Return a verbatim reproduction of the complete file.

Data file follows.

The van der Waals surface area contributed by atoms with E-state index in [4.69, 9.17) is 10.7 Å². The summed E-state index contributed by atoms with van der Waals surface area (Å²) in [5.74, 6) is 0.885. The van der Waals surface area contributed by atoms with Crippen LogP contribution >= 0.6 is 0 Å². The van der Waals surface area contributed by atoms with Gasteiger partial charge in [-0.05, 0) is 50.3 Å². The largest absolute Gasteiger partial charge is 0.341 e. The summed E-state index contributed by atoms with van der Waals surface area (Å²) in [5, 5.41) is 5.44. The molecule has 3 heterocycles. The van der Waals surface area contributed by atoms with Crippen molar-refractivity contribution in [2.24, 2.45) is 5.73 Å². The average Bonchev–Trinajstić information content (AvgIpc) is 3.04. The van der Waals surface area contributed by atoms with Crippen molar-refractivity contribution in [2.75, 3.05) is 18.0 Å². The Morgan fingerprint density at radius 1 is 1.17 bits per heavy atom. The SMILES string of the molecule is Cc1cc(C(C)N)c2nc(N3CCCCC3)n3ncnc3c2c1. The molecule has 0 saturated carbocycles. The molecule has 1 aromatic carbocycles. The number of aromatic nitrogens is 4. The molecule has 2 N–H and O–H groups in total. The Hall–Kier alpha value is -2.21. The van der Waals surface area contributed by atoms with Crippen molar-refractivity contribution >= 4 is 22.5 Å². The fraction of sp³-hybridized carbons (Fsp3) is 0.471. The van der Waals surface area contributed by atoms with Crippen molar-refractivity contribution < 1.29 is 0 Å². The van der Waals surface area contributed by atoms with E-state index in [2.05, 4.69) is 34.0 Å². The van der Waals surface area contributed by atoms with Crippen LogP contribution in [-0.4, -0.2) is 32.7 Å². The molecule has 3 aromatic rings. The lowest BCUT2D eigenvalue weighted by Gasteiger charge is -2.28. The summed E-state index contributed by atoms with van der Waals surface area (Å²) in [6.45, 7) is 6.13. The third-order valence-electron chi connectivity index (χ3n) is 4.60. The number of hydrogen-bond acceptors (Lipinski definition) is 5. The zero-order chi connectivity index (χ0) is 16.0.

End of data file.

The van der Waals surface area contributed by atoms with E-state index in [4.69, 9.17) is 10.7 Å². The summed E-state index contributed by atoms with van der Waals surface area (Å²) in [5.74, 6) is 0.885. The van der Waals surface area contributed by atoms with Crippen LogP contribution >= 0.6 is 0 Å². The van der Waals surface area contributed by atoms with Gasteiger partial charge in [-0.05, 0) is 50.3 Å². The largest absolute Gasteiger partial charge is 0.341 e. The summed E-state index contributed by atoms with van der Waals surface area (Å²) in [5, 5.41) is 5.44. The molecule has 3 heterocycles. The van der Waals surface area contributed by atoms with Crippen molar-refractivity contribution in [2.24, 2.45) is 5.73 Å². The average Bonchev–Trinajstić information content (AvgIpc) is 3.04. The van der Waals surface area contributed by atoms with Crippen molar-refractivity contribution in [2.75, 3.05) is 18.0 Å². The Morgan fingerprint density at radius 1 is 1.17 bits per heavy atom. The SMILES string of the molecule is Cc1cc(C(C)N)c2nc(N3CCCCC3)n3ncnc3c2c1. The molecule has 0 saturated carbocycles. The molecule has 1 aromatic carbocycles. The number of aromatic nitrogens is 4. The molecule has 2 N–H and O–H groups in total. The Hall–Kier alpha value is -2.21. The van der Waals surface area contributed by atoms with Crippen molar-refractivity contribution >= 4 is 22.5 Å². The fraction of sp³-hybridized carbons (Fsp3) is 0.471. The van der Waals surface area contributed by atoms with Crippen molar-refractivity contribution < 1.29 is 0 Å². The van der Waals surface area contributed by atoms with E-state index in [2.05, 4.69) is 34.0 Å². The van der Waals surface area contributed by atoms with Crippen LogP contribution in [-0.4, -0.2) is 32.7 Å². The molecule has 3 aromatic rings. The lowest BCUT2D eigenvalue weighted by Gasteiger charge is -2.28. The summed E-state index contributed by atoms with van der Waals surface area (Å²) in [6.45, 7) is 6.13. The third-order valence-electron chi connectivity index (χ3n) is 4.60. The number of hydrogen-bond acceptors (Lipinski definition) is 5. The zero-order chi connectivity index (χ0) is 16.0.